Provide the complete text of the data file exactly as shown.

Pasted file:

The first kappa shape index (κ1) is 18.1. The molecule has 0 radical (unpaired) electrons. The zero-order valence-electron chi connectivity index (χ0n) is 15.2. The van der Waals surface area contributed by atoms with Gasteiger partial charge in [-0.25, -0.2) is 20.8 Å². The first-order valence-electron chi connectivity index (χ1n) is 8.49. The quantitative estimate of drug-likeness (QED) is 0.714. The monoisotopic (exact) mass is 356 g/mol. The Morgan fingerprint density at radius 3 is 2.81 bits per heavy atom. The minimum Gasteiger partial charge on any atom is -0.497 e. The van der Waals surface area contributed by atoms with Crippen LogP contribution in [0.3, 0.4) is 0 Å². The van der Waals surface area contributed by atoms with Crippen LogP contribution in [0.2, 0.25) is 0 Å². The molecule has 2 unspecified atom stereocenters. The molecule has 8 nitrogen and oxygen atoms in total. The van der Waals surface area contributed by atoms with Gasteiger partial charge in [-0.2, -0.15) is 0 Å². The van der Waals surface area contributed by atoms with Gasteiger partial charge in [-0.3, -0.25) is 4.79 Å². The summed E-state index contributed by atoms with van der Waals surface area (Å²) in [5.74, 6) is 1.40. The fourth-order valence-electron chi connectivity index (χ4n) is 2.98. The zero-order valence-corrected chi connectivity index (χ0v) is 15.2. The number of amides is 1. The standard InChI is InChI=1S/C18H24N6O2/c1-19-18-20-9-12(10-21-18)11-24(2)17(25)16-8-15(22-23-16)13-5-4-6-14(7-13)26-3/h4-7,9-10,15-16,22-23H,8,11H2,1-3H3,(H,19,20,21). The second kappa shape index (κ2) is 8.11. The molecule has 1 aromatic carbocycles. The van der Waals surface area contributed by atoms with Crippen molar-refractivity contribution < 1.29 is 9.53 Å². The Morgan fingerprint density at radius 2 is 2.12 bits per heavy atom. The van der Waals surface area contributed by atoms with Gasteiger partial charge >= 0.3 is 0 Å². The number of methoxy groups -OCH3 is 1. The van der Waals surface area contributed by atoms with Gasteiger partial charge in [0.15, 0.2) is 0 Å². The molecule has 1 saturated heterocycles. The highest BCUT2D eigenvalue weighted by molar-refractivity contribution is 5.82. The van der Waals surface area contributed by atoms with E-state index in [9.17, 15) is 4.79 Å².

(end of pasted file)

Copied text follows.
The first kappa shape index (κ1) is 18.1. The molecule has 0 radical (unpaired) electrons. The zero-order valence-electron chi connectivity index (χ0n) is 15.2. The van der Waals surface area contributed by atoms with Gasteiger partial charge in [-0.25, -0.2) is 20.8 Å². The first-order valence-electron chi connectivity index (χ1n) is 8.49. The quantitative estimate of drug-likeness (QED) is 0.714. The monoisotopic (exact) mass is 356 g/mol. The Morgan fingerprint density at radius 3 is 2.81 bits per heavy atom. The minimum Gasteiger partial charge on any atom is -0.497 e. The van der Waals surface area contributed by atoms with Crippen LogP contribution in [0.3, 0.4) is 0 Å². The van der Waals surface area contributed by atoms with Crippen LogP contribution in [0.2, 0.25) is 0 Å². The molecule has 2 unspecified atom stereocenters. The molecule has 8 nitrogen and oxygen atoms in total. The van der Waals surface area contributed by atoms with Gasteiger partial charge in [-0.2, -0.15) is 0 Å². The van der Waals surface area contributed by atoms with Gasteiger partial charge in [-0.3, -0.25) is 4.79 Å². The summed E-state index contributed by atoms with van der Waals surface area (Å²) in [5.74, 6) is 1.40. The fourth-order valence-electron chi connectivity index (χ4n) is 2.98. The zero-order valence-corrected chi connectivity index (χ0v) is 15.2. The number of amides is 1. The standard InChI is InChI=1S/C18H24N6O2/c1-19-18-20-9-12(10-21-18)11-24(2)17(25)16-8-15(22-23-16)13-5-4-6-14(7-13)26-3/h4-7,9-10,15-16,22-23H,8,11H2,1-3H3,(H,19,20,21). The second kappa shape index (κ2) is 8.11. The molecule has 1 aromatic carbocycles. The van der Waals surface area contributed by atoms with Crippen molar-refractivity contribution < 1.29 is 9.53 Å². The Morgan fingerprint density at radius 2 is 2.12 bits per heavy atom. The van der Waals surface area contributed by atoms with Gasteiger partial charge >= 0.3 is 0 Å². The number of methoxy groups -OCH3 is 1. The van der Waals surface area contributed by atoms with Gasteiger partial charge in [0.15, 0.2) is 0 Å². The molecule has 1 saturated heterocycles. The highest BCUT2D eigenvalue weighted by molar-refractivity contribution is 5.82. The van der Waals surface area contributed by atoms with E-state index in [9.17, 15) is 4.79 Å².